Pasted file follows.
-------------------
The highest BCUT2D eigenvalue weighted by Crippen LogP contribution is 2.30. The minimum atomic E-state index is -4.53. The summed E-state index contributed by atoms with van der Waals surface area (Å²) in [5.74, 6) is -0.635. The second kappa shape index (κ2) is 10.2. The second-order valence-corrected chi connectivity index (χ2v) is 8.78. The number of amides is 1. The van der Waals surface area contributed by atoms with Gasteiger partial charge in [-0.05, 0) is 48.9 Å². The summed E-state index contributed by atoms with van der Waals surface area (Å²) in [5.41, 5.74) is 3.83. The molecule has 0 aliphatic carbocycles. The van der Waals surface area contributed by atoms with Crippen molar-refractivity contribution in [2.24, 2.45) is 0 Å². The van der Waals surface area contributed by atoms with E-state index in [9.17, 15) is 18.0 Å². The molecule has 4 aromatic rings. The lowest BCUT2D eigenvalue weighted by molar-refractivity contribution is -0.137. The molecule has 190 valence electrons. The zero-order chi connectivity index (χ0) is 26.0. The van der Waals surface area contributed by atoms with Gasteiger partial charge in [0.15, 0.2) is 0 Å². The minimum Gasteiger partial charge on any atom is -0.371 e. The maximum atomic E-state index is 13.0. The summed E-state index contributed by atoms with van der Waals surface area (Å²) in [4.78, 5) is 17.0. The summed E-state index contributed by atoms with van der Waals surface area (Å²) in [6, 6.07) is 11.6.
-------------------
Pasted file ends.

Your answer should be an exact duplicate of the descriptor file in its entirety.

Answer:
The highest BCUT2D eigenvalue weighted by Crippen LogP contribution is 2.30. The minimum atomic E-state index is -4.53. The summed E-state index contributed by atoms with van der Waals surface area (Å²) in [5.74, 6) is -0.635. The second kappa shape index (κ2) is 10.2. The second-order valence-corrected chi connectivity index (χ2v) is 8.78. The number of amides is 1. The van der Waals surface area contributed by atoms with Gasteiger partial charge in [-0.05, 0) is 48.9 Å². The summed E-state index contributed by atoms with van der Waals surface area (Å²) in [5.41, 5.74) is 3.83. The molecule has 0 aliphatic carbocycles. The van der Waals surface area contributed by atoms with Crippen molar-refractivity contribution in [2.24, 2.45) is 0 Å². The van der Waals surface area contributed by atoms with E-state index in [9.17, 15) is 18.0 Å². The molecule has 4 aromatic rings. The lowest BCUT2D eigenvalue weighted by molar-refractivity contribution is -0.137. The molecule has 190 valence electrons. The zero-order chi connectivity index (χ0) is 26.0. The van der Waals surface area contributed by atoms with Gasteiger partial charge in [0.15, 0.2) is 0 Å². The minimum Gasteiger partial charge on any atom is -0.371 e. The maximum atomic E-state index is 13.0. The summed E-state index contributed by atoms with van der Waals surface area (Å²) in [4.78, 5) is 17.0. The summed E-state index contributed by atoms with van der Waals surface area (Å²) in [6, 6.07) is 11.6.